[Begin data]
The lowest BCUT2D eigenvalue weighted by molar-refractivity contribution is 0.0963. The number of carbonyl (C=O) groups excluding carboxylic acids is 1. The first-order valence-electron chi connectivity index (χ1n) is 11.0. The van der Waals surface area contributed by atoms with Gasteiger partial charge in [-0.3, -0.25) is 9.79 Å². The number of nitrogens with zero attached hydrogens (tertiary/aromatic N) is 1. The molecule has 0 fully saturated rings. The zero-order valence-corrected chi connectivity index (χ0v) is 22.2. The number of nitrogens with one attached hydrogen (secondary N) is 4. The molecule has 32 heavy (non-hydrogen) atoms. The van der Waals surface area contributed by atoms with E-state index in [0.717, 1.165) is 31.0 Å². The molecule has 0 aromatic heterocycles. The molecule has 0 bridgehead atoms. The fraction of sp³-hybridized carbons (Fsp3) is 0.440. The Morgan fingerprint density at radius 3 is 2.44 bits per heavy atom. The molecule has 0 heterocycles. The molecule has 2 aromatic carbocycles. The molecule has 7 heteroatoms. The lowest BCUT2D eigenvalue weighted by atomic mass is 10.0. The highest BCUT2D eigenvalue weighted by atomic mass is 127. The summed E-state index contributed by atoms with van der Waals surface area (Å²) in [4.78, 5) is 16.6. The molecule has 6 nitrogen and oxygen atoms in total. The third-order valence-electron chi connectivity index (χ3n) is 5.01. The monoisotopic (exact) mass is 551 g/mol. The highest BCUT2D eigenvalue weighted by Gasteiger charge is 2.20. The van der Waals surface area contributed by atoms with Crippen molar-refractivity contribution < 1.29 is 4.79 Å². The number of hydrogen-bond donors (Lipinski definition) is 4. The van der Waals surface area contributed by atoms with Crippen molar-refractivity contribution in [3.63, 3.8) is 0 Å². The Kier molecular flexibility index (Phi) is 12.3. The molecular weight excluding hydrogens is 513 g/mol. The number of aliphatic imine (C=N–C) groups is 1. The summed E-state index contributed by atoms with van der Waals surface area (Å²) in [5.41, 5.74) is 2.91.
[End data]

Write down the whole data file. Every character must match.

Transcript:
The lowest BCUT2D eigenvalue weighted by molar-refractivity contribution is 0.0963. The number of carbonyl (C=O) groups excluding carboxylic acids is 1. The first-order valence-electron chi connectivity index (χ1n) is 11.0. The van der Waals surface area contributed by atoms with Gasteiger partial charge in [-0.3, -0.25) is 9.79 Å². The number of nitrogens with zero attached hydrogens (tertiary/aromatic N) is 1. The molecule has 0 fully saturated rings. The zero-order valence-corrected chi connectivity index (χ0v) is 22.2. The number of nitrogens with one attached hydrogen (secondary N) is 4. The molecule has 32 heavy (non-hydrogen) atoms. The van der Waals surface area contributed by atoms with E-state index in [0.717, 1.165) is 31.0 Å². The molecule has 0 aromatic heterocycles. The molecule has 0 bridgehead atoms. The fraction of sp³-hybridized carbons (Fsp3) is 0.440. The Morgan fingerprint density at radius 3 is 2.44 bits per heavy atom. The molecule has 0 heterocycles. The molecule has 2 aromatic carbocycles. The molecule has 7 heteroatoms. The lowest BCUT2D eigenvalue weighted by atomic mass is 10.0. The highest BCUT2D eigenvalue weighted by atomic mass is 127. The summed E-state index contributed by atoms with van der Waals surface area (Å²) in [4.78, 5) is 16.6. The molecule has 6 nitrogen and oxygen atoms in total. The third-order valence-electron chi connectivity index (χ3n) is 5.01. The monoisotopic (exact) mass is 551 g/mol. The highest BCUT2D eigenvalue weighted by Gasteiger charge is 2.20. The van der Waals surface area contributed by atoms with Crippen molar-refractivity contribution < 1.29 is 4.79 Å². The number of hydrogen-bond donors (Lipinski definition) is 4. The van der Waals surface area contributed by atoms with Crippen molar-refractivity contribution in [3.63, 3.8) is 0 Å². The Kier molecular flexibility index (Phi) is 12.3. The molecular weight excluding hydrogens is 513 g/mol. The number of aliphatic imine (C=N–C) groups is 1. The summed E-state index contributed by atoms with van der Waals surface area (Å²) in [5.41, 5.74) is 2.91.